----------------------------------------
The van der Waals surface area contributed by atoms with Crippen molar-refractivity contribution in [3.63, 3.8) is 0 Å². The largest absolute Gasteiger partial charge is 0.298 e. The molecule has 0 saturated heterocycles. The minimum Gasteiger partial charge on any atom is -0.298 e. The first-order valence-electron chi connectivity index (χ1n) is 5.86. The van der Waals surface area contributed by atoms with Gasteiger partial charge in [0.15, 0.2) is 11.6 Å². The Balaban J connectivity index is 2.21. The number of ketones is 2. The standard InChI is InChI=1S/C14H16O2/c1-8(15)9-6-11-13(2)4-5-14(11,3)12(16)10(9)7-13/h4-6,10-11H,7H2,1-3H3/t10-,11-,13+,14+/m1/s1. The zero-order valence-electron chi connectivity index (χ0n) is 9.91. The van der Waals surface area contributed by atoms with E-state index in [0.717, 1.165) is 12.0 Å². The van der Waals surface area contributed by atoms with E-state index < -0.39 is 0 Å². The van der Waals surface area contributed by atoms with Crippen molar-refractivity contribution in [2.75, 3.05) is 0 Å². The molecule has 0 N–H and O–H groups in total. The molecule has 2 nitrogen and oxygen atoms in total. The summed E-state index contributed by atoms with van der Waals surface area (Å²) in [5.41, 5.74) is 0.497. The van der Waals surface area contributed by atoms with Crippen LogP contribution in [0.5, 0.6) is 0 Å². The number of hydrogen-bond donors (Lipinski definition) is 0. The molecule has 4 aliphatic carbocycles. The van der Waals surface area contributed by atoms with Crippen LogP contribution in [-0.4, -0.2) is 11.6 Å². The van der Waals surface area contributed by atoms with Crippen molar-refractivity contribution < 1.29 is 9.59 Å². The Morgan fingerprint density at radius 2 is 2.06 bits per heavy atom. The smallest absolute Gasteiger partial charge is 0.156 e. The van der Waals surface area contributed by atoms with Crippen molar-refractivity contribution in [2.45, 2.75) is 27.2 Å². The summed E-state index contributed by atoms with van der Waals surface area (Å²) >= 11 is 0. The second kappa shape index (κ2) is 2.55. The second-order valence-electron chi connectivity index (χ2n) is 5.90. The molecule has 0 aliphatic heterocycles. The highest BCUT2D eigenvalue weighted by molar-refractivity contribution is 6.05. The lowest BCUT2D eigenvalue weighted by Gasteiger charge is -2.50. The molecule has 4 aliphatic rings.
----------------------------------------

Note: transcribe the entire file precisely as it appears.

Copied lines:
The van der Waals surface area contributed by atoms with Crippen molar-refractivity contribution in [3.63, 3.8) is 0 Å². The largest absolute Gasteiger partial charge is 0.298 e. The molecule has 0 saturated heterocycles. The minimum Gasteiger partial charge on any atom is -0.298 e. The first-order valence-electron chi connectivity index (χ1n) is 5.86. The van der Waals surface area contributed by atoms with Gasteiger partial charge in [0.15, 0.2) is 11.6 Å². The Balaban J connectivity index is 2.21. The number of ketones is 2. The standard InChI is InChI=1S/C14H16O2/c1-8(15)9-6-11-13(2)4-5-14(11,3)12(16)10(9)7-13/h4-6,10-11H,7H2,1-3H3/t10-,11-,13+,14+/m1/s1. The zero-order valence-electron chi connectivity index (χ0n) is 9.91. The van der Waals surface area contributed by atoms with E-state index in [0.717, 1.165) is 12.0 Å². The van der Waals surface area contributed by atoms with E-state index < -0.39 is 0 Å². The van der Waals surface area contributed by atoms with Crippen molar-refractivity contribution in [2.75, 3.05) is 0 Å². The molecule has 0 N–H and O–H groups in total. The molecule has 2 nitrogen and oxygen atoms in total. The summed E-state index contributed by atoms with van der Waals surface area (Å²) in [5.41, 5.74) is 0.497. The van der Waals surface area contributed by atoms with Crippen LogP contribution in [0.5, 0.6) is 0 Å². The number of hydrogen-bond donors (Lipinski definition) is 0. The molecule has 4 aliphatic carbocycles. The van der Waals surface area contributed by atoms with Crippen LogP contribution in [-0.4, -0.2) is 11.6 Å². The van der Waals surface area contributed by atoms with Crippen molar-refractivity contribution < 1.29 is 9.59 Å². The Morgan fingerprint density at radius 2 is 2.06 bits per heavy atom. The smallest absolute Gasteiger partial charge is 0.156 e. The van der Waals surface area contributed by atoms with Crippen molar-refractivity contribution in [2.45, 2.75) is 27.2 Å². The summed E-state index contributed by atoms with van der Waals surface area (Å²) >= 11 is 0. The second kappa shape index (κ2) is 2.55. The second-order valence-electron chi connectivity index (χ2n) is 5.90. The molecule has 0 aliphatic heterocycles. The highest BCUT2D eigenvalue weighted by molar-refractivity contribution is 6.05. The lowest BCUT2D eigenvalue weighted by Gasteiger charge is -2.50. The molecule has 4 aliphatic rings.